“It is in losing that chaos begins, not in fighting. It is your fight that will allow the other side to intrude into your world. There is a door, and it is already open, but only a crack.”

“So Robin and I caused the chaos she keeps seeing?”

Gabriel nodded. “In a way, yes. Your fight will cause the enemy to use all of its force against you. Should you lose that battle, there will be no stopping chaos from intruding into your world. If, that is, you lose.”

Charlie felt like he would throw up at any minute. “Jeez, what would Robin do if she knew this could be all our fault?”

“She already knows,” Gabriel said.

“What? If she knows, then why didn’t she tell me?”

“That, you must find out from her.”

Charlie huffed. “I don’t have to, the answer is simple. If fighting causes chaos, then we don’t fight.”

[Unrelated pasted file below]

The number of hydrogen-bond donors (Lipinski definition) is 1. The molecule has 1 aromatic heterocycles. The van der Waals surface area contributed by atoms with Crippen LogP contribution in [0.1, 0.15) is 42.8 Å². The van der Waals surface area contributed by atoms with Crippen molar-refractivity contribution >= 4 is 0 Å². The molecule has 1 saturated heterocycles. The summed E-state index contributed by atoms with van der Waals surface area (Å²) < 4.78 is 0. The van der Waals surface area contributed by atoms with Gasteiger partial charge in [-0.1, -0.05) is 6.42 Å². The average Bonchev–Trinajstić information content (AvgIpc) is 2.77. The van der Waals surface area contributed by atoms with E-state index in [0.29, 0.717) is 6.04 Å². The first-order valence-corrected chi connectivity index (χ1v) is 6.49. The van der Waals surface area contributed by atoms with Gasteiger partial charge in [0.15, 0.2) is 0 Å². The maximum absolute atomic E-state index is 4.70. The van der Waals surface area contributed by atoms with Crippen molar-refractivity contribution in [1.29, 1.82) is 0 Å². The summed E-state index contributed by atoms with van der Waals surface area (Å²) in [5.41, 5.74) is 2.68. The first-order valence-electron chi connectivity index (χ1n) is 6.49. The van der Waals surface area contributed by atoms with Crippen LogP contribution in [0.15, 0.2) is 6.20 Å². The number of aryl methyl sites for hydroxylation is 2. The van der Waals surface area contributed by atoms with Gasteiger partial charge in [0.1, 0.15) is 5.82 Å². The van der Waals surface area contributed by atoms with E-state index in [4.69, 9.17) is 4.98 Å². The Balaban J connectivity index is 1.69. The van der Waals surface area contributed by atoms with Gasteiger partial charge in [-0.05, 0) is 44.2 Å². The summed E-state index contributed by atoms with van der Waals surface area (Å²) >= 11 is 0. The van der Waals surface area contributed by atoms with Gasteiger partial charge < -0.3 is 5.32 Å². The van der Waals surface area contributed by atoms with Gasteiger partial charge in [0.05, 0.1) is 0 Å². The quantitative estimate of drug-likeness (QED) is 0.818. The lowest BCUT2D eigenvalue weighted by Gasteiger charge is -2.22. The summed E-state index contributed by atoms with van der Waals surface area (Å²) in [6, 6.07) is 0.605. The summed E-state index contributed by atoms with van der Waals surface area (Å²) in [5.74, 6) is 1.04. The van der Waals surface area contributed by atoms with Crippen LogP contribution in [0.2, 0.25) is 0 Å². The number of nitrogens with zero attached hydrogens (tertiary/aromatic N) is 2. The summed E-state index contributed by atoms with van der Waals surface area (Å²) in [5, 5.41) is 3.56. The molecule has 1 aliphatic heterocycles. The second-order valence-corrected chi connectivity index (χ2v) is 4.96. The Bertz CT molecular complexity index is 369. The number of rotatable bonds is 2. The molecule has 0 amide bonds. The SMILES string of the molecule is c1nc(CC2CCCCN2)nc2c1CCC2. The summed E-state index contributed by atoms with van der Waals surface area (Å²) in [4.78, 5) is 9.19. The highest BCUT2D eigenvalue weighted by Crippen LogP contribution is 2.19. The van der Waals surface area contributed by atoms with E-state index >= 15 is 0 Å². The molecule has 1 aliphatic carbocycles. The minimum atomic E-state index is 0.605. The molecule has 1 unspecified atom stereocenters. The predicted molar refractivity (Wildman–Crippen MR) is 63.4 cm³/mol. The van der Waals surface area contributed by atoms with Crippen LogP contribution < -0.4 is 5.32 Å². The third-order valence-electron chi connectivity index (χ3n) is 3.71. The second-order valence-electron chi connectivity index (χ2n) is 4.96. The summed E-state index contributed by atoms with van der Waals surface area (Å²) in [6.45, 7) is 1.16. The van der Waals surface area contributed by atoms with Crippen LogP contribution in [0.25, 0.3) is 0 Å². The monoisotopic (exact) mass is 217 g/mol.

Gabriel placed a firm hand on Charlie’s shoulder. “Like most things, it is not that simple. Think of an open door, beyond which lies outer space.”

Charlie considered that for a moment. “You mean how everything gets blown toward the crack in the door.”

“Yes. However, this door is worse. It is more like a crack in a door that separates two black holes. All things on both sides will be drawn to the door, which will collapse in on itself. Things will … cease to be. All that you know, in the ‘real’ world, in the Stream, the worlds before life and after death, they are all reflections of each other, distortions tied together as if by string. And now, the gateway that separates them is open, and the strings wish to meet. Ignoring the problem is not an option.”